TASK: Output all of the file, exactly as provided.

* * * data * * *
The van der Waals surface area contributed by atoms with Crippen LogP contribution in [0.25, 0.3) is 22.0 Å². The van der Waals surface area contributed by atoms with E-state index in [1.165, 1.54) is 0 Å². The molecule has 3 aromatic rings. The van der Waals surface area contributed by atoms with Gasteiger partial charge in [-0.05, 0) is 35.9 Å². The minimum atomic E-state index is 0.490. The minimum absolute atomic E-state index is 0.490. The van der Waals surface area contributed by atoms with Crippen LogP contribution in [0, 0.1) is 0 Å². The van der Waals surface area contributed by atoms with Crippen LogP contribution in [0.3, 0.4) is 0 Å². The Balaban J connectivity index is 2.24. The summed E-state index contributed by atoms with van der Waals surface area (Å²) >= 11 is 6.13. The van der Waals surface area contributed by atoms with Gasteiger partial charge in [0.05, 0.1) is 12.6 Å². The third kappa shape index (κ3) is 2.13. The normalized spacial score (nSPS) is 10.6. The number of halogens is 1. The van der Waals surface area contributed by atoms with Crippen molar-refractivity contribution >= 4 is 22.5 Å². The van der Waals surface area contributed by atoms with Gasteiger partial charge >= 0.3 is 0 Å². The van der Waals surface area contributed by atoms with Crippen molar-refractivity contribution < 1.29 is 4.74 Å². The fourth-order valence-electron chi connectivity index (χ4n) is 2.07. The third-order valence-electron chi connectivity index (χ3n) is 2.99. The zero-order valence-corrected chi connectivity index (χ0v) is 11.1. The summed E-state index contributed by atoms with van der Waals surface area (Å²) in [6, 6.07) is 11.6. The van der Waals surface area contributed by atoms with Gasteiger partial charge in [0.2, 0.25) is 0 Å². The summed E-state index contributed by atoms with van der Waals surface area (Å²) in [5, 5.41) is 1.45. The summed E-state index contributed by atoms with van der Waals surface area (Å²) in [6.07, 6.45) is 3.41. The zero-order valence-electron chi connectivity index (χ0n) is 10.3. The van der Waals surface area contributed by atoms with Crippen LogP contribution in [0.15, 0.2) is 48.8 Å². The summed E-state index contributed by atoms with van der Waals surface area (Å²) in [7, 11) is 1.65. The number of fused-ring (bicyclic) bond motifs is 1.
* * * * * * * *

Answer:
The van der Waals surface area contributed by atoms with Crippen LogP contribution in [0.25, 0.3) is 22.0 Å². The van der Waals surface area contributed by atoms with E-state index in [1.165, 1.54) is 0 Å². The molecule has 3 aromatic rings. The van der Waals surface area contributed by atoms with Gasteiger partial charge in [-0.05, 0) is 35.9 Å². The minimum atomic E-state index is 0.490. The minimum absolute atomic E-state index is 0.490. The van der Waals surface area contributed by atoms with Crippen LogP contribution in [0, 0.1) is 0 Å². The van der Waals surface area contributed by atoms with Crippen LogP contribution in [0.3, 0.4) is 0 Å². The Balaban J connectivity index is 2.24. The summed E-state index contributed by atoms with van der Waals surface area (Å²) >= 11 is 6.13. The van der Waals surface area contributed by atoms with Gasteiger partial charge in [0.05, 0.1) is 12.6 Å². The third kappa shape index (κ3) is 2.13. The normalized spacial score (nSPS) is 10.6. The number of halogens is 1. The van der Waals surface area contributed by atoms with Crippen molar-refractivity contribution >= 4 is 22.5 Å². The van der Waals surface area contributed by atoms with Gasteiger partial charge >= 0.3 is 0 Å². The van der Waals surface area contributed by atoms with Crippen molar-refractivity contribution < 1.29 is 4.74 Å². The fourth-order valence-electron chi connectivity index (χ4n) is 2.07. The third-order valence-electron chi connectivity index (χ3n) is 2.99. The zero-order valence-corrected chi connectivity index (χ0v) is 11.1. The summed E-state index contributed by atoms with van der Waals surface area (Å²) in [6, 6.07) is 11.6. The van der Waals surface area contributed by atoms with Gasteiger partial charge in [0.2, 0.25) is 0 Å². The summed E-state index contributed by atoms with van der Waals surface area (Å²) in [5, 5.41) is 1.45. The summed E-state index contributed by atoms with van der Waals surface area (Å²) in [6.07, 6.45) is 3.41. The zero-order valence-electron chi connectivity index (χ0n) is 10.3. The van der Waals surface area contributed by atoms with Crippen LogP contribution in [0.15, 0.2) is 48.8 Å². The summed E-state index contributed by atoms with van der Waals surface area (Å²) in [7, 11) is 1.65. The number of fused-ring (bicyclic) bond motifs is 1.